Anumita Mukherjee studied in Class III of a reputable school in the Kidderpore area until her parents were forced to shift her to another institution.
The school authorities had suddenly increased the fees by 50 per cent and it was too much for the Mukherjees to bear.
In about a month, the state government, however, will ensure that the likes of little Anumita do not have to go through the pain of splitting with friends and teachers.
The Supreme Court had in a recent order said that unaided schools could only increase fees if they had in place the necessary infrastructure ' playgrounds, libraries, proper laboratories, classrooms and other amenities for students.
The court order has added momentum to the work of a team of academics and government officials who will spell out in a report how school fees are being raised and why irrational hikes, without corresponding improvement in facilities, should be stopped.
The team, formed following complaints from guardians about financial irregularities in private schools, is expected to submit its report to the government next month.
'The Supreme Court order is significant as it has prompted the government to react to guardians' complaints,' said Ismail Nehal, a member of the special team and president of the Association of Teachers of Anglo-Indian Schools.
'When schools suddenly decide to raise fees, there is nothing left for the guardians to do but obey. We have found irregularities in the way most schools increase fees ' without improving their infrastructure.'
His team is made up by representatives from both ICSE and CBSE schools.
Over 350 schools in the city do not enjoy government aid and reserve the right to increase fees but, over the years, many of them have been taking advantage of the independence and raising fees at will.
'We stumbled upon disconcerting facts during our probe. Some schools are charging students for their electricity bills and for non-existent games facilities. Some have been asking students to pay a big amount for development, though the building has not seen any change over the years,' a senior government official said.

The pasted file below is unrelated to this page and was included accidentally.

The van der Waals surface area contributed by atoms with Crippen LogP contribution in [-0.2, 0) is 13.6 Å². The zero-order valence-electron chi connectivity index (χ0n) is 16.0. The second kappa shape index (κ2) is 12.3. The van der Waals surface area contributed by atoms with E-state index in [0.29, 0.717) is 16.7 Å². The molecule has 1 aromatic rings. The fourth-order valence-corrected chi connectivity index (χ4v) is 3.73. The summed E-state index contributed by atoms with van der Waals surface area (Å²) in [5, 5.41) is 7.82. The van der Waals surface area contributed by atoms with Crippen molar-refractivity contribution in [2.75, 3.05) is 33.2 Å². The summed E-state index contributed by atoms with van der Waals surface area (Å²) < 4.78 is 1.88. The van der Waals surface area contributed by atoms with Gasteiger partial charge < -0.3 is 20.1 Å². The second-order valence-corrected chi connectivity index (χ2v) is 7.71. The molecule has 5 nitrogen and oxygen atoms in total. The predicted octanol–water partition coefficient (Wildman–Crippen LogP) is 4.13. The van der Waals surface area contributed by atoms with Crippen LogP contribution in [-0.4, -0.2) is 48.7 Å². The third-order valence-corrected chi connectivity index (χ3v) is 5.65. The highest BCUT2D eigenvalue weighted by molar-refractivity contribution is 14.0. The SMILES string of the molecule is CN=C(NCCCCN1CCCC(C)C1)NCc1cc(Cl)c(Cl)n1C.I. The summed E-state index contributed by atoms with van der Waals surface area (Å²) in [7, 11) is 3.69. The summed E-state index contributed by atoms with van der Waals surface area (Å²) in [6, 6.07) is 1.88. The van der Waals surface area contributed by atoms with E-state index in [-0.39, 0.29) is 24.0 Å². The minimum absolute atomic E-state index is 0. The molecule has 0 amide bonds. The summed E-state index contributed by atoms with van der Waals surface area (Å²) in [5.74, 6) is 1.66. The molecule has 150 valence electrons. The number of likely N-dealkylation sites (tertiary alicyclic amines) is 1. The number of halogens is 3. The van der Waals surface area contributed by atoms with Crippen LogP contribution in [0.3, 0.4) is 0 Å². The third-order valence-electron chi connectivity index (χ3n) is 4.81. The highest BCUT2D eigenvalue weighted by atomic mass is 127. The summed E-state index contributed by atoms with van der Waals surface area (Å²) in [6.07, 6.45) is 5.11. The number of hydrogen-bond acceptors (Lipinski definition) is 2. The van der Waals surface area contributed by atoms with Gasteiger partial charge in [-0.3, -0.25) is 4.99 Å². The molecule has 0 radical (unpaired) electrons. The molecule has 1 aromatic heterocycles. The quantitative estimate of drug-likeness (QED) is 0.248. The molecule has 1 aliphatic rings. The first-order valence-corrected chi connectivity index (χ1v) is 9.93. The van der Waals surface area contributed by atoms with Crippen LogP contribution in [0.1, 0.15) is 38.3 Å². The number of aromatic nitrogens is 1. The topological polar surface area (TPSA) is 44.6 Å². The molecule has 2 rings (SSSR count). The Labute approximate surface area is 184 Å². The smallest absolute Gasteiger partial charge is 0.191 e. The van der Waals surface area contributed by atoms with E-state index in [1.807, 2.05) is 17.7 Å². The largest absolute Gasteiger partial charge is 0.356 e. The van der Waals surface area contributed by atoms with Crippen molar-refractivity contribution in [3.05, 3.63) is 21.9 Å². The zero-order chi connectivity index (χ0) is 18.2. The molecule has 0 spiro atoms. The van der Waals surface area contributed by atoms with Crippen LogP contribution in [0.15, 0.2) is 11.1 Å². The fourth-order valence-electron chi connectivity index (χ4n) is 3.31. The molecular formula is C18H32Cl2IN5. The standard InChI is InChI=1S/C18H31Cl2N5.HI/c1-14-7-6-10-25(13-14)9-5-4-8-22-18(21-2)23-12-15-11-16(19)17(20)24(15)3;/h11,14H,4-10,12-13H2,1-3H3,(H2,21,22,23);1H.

'Several schools are charging lab fees from Class V students. Some schools profit Rs 4-5 lakh from power charges alone. This is bizarre,' he added.
Many schools increase fees every 6-12 months and the development fees hover between Rs 3,000 and Rs 10,000. Only 20-25 per cent of the schools, however, have playgrounds.
Two years ago, guardians of students of a school at Kalyani in Nadia first objected to the increase of fees on grounds unacceptable to them. The question then was whether a school authority has the right to raise fees or introduce development fees without upgrading the infrastructure.
'The school had not undertaken any development work, but had announced a steep fee hike. We decided to take the battle to the high court,' said Mujibar Rehman, the advocate representing the guardians.
But neither Rehman nor the guardians of the little-known school realised that a revolution was under way.
Justice Barin Ghosh decided that the guardians had reason to complain and said no school could increase fees without sufficient reason.
The school moved a division bench of the high court seeking an injunction on the earlier order, but was told that schools in Bengal could raise fees only if they could show proof of development work.
'Both orders were historic because for the first time an attempt was made to rein in errant schools,' Rehman said.
The developments in the courtroom ' in Delhi and in Calcutta ' set the ball rolling for the revolution. The Supreme Court, reacting to the fee hike by a school in Chennai, referred to Justice Ghosh's order and asked all governments to set up committees to review the fee-hike policy.
Calcutta High Court told guardians of a Ballygunge school a few months ago that the court orders were applicable to their case, too. And, weeks ago, the government decided to look into the irregularities.
School education minister Kanti Biswas said: 'Once we get the report, we will streamline the fee-hike process.'